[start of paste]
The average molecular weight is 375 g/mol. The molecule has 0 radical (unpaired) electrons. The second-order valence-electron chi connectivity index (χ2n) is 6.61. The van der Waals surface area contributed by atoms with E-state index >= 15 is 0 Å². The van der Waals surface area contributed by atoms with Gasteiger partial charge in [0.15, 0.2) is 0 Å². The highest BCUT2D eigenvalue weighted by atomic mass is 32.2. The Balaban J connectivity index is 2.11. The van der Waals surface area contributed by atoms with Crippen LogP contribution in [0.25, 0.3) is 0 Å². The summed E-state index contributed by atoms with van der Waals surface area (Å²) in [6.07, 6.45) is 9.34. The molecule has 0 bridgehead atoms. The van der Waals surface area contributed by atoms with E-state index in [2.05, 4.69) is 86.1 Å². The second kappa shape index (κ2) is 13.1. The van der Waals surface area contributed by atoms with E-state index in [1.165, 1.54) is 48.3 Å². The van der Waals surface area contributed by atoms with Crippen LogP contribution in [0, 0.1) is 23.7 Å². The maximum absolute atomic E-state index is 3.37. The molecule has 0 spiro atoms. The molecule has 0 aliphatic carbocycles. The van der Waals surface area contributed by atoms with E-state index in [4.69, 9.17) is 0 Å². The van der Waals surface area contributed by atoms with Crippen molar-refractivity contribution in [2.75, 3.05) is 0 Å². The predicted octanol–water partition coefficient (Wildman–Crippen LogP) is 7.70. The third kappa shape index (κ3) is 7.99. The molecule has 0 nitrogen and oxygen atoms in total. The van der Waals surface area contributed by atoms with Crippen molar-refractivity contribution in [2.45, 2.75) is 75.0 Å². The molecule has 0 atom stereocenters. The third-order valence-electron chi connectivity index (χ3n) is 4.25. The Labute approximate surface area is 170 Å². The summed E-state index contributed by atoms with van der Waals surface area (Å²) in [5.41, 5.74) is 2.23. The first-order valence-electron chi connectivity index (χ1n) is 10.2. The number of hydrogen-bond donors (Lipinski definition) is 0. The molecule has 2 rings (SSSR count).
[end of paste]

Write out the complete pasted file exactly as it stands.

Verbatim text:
The average molecular weight is 375 g/mol. The molecule has 0 radical (unpaired) electrons. The second-order valence-electron chi connectivity index (χ2n) is 6.61. The van der Waals surface area contributed by atoms with E-state index >= 15 is 0 Å². The van der Waals surface area contributed by atoms with Gasteiger partial charge in [0.15, 0.2) is 0 Å². The highest BCUT2D eigenvalue weighted by atomic mass is 32.2. The Balaban J connectivity index is 2.11. The van der Waals surface area contributed by atoms with Crippen LogP contribution in [0.25, 0.3) is 0 Å². The summed E-state index contributed by atoms with van der Waals surface area (Å²) in [6.07, 6.45) is 9.34. The molecule has 0 bridgehead atoms. The van der Waals surface area contributed by atoms with E-state index in [2.05, 4.69) is 86.1 Å². The second kappa shape index (κ2) is 13.1. The van der Waals surface area contributed by atoms with E-state index in [1.165, 1.54) is 48.3 Å². The van der Waals surface area contributed by atoms with Crippen LogP contribution in [0, 0.1) is 23.7 Å². The maximum absolute atomic E-state index is 3.37. The molecule has 0 spiro atoms. The molecule has 0 aliphatic carbocycles. The van der Waals surface area contributed by atoms with E-state index in [4.69, 9.17) is 0 Å². The van der Waals surface area contributed by atoms with Crippen molar-refractivity contribution in [2.75, 3.05) is 0 Å². The predicted octanol–water partition coefficient (Wildman–Crippen LogP) is 7.70. The third kappa shape index (κ3) is 7.99. The molecule has 0 nitrogen and oxygen atoms in total. The van der Waals surface area contributed by atoms with Crippen molar-refractivity contribution in [2.45, 2.75) is 75.0 Å². The molecule has 0 atom stereocenters. The third-order valence-electron chi connectivity index (χ3n) is 4.25. The Labute approximate surface area is 170 Å². The summed E-state index contributed by atoms with van der Waals surface area (Å²) in [5.41, 5.74) is 2.23. The first-order valence-electron chi connectivity index (χ1n) is 10.2. The number of hydrogen-bond donors (Lipinski definition) is 0. The molecule has 2 rings (SSSR count).